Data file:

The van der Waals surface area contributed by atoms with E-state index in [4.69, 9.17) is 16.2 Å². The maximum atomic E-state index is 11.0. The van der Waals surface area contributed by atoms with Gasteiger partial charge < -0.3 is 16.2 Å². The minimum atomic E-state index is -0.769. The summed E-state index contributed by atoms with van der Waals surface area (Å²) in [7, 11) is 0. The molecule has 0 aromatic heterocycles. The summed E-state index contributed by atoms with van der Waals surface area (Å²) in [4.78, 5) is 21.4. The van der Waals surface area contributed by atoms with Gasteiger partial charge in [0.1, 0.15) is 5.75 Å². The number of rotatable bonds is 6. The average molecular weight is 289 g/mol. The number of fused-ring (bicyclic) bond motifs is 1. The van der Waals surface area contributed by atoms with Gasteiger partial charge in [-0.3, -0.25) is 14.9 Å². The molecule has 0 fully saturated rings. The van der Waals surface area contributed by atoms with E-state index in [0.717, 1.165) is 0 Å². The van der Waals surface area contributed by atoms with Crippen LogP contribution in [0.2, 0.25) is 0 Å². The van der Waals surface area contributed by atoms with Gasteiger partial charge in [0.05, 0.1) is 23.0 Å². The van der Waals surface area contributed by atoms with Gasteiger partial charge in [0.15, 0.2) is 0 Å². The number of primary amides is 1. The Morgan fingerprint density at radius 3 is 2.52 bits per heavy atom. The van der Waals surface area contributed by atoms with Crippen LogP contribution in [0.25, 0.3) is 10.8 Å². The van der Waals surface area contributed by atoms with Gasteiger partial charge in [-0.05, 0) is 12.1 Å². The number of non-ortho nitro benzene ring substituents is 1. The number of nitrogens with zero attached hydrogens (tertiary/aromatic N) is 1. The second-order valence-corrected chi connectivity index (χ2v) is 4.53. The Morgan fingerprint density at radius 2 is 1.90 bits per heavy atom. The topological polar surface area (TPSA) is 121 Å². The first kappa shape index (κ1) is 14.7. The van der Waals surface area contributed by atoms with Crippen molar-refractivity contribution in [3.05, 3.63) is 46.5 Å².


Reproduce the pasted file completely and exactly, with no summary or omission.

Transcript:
The van der Waals surface area contributed by atoms with E-state index in [4.69, 9.17) is 16.2 Å². The maximum atomic E-state index is 11.0. The van der Waals surface area contributed by atoms with Gasteiger partial charge < -0.3 is 16.2 Å². The minimum atomic E-state index is -0.769. The summed E-state index contributed by atoms with van der Waals surface area (Å²) in [7, 11) is 0. The molecule has 0 aromatic heterocycles. The summed E-state index contributed by atoms with van der Waals surface area (Å²) in [4.78, 5) is 21.4. The van der Waals surface area contributed by atoms with Gasteiger partial charge in [0.1, 0.15) is 5.75 Å². The number of rotatable bonds is 6. The average molecular weight is 289 g/mol. The number of fused-ring (bicyclic) bond motifs is 1. The van der Waals surface area contributed by atoms with Gasteiger partial charge in [-0.3, -0.25) is 14.9 Å². The molecule has 0 fully saturated rings. The van der Waals surface area contributed by atoms with E-state index in [0.717, 1.165) is 0 Å². The van der Waals surface area contributed by atoms with Crippen LogP contribution in [0.2, 0.25) is 0 Å². The van der Waals surface area contributed by atoms with Gasteiger partial charge in [0.05, 0.1) is 23.0 Å². The van der Waals surface area contributed by atoms with Gasteiger partial charge in [0.15, 0.2) is 0 Å². The number of primary amides is 1. The Morgan fingerprint density at radius 3 is 2.52 bits per heavy atom. The van der Waals surface area contributed by atoms with Crippen LogP contribution in [0.25, 0.3) is 10.8 Å². The van der Waals surface area contributed by atoms with Gasteiger partial charge in [-0.05, 0) is 12.1 Å². The number of non-ortho nitro benzene ring substituents is 1. The number of nitrogens with zero attached hydrogens (tertiary/aromatic N) is 1. The second-order valence-corrected chi connectivity index (χ2v) is 4.53. The Morgan fingerprint density at radius 2 is 1.90 bits per heavy atom. The topological polar surface area (TPSA) is 121 Å². The first kappa shape index (κ1) is 14.7. The van der Waals surface area contributed by atoms with Crippen molar-refractivity contribution in [3.05, 3.63) is 46.5 Å².